Milking maths: Word problems
24 August 2009Add to My Folder
Take an ordinary sum, shake it up, add some spice and you’ve got the ingredients for our new, evolving maths series!
Don’t forget to download the Activity sheets, ‘Milking maths: Word problems’...
Activity sheet 1 features word problems with a difference and accompanies the first activity, below. Activity sheet 2, ‘Interview with a number’ will get children thinking about numbers in a different way. Their challenge is to guess which number is being interviewed! Although this is a tongue in cheek activity, it encourages children to think about the properties of numbers at a deeper level, discuss other numbers and perform some research.
Maths schemes of work and cookery books are very much alike. They tell you what ingredients you need, how to mix them together and how long to cook them for. If you follow the recipe to the letter then you’re guaranteed a perfect meal. Recipes are fine in themselves but they often need a little twist here and there to personalise them. As educational ‘chefs’ it’s our job to add new flavours and garnishes to spice things up for children so that we encourage them to think about what they are ‘eating’ and to be maths critics.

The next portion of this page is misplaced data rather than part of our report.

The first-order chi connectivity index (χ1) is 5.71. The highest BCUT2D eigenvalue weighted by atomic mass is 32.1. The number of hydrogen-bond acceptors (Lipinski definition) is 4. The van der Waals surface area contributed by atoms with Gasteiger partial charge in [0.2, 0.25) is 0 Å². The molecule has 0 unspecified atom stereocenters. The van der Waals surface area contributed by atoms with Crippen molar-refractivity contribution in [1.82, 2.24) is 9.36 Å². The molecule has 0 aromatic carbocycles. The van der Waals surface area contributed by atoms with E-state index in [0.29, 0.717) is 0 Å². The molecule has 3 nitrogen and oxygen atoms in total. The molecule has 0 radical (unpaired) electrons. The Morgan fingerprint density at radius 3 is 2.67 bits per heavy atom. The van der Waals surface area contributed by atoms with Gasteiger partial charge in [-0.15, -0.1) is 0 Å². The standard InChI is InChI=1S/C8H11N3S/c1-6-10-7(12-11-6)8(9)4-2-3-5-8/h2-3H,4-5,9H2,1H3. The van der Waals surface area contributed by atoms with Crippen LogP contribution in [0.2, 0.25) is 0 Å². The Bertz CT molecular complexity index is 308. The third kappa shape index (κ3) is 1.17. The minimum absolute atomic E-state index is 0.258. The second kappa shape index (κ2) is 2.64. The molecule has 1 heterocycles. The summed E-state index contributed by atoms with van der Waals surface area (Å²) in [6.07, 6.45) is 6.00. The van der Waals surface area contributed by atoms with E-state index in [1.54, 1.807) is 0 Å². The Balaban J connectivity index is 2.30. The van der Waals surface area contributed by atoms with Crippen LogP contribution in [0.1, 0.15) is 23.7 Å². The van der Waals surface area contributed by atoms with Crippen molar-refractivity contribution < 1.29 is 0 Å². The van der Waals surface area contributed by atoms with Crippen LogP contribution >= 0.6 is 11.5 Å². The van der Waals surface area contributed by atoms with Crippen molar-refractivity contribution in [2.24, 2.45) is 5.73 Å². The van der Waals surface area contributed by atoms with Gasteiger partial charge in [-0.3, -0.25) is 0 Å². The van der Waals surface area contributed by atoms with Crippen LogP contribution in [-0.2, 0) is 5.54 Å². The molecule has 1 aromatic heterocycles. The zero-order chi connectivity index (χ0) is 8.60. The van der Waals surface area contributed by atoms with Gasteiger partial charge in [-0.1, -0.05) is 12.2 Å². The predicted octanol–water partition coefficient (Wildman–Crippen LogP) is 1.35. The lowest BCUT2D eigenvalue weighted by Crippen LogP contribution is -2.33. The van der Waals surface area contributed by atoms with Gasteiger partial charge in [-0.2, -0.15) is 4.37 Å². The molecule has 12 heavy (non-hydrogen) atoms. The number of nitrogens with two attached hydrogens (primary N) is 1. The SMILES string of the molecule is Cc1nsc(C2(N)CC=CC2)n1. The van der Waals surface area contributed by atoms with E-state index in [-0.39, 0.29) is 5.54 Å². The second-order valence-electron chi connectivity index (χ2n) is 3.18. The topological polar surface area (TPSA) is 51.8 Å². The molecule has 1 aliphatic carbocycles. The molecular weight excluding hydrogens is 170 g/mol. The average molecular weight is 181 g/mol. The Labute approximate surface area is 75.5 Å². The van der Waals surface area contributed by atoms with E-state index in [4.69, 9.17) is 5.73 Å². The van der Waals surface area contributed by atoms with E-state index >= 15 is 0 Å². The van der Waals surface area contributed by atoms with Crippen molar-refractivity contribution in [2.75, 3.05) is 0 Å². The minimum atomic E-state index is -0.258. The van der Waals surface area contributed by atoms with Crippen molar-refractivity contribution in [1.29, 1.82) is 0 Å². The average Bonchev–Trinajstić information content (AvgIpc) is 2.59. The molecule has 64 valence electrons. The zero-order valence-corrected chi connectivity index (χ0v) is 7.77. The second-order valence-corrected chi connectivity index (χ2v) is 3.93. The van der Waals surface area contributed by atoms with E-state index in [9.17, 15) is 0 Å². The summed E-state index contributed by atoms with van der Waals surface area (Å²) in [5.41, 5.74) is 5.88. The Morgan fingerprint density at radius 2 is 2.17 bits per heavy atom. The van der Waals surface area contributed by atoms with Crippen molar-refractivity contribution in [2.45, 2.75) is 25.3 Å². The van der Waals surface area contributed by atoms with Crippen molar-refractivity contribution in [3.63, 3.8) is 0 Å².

Our broad curriculum means that much of teaching parallels a fast food experience. Children pour into the classroom, we serve the food, they pile it in, we clean up the mess and we all move onto the next course (activity) before we’ve had a chance to draw breath. Learning doesn’t have to be this way. We can extend activities by taking some basic ingredients, adapting them, and presenting them differently to excite children’s mathematical taste buds.
Collecting and extending the range of information about a simple sum is called ‘milking the maths’ – exploiting the potential in a maths moment so that there are no missed opportunities and deepening the experience for all children. Our new ‘Milking maths’ series is about evolving ordinary numbers or shapes and customising them into something special. This month, the focus is word problems.
‘We can extend activities by taking some basic ingredients, adapting them, and presenting them differently to excite children’s mathematical taste buds’
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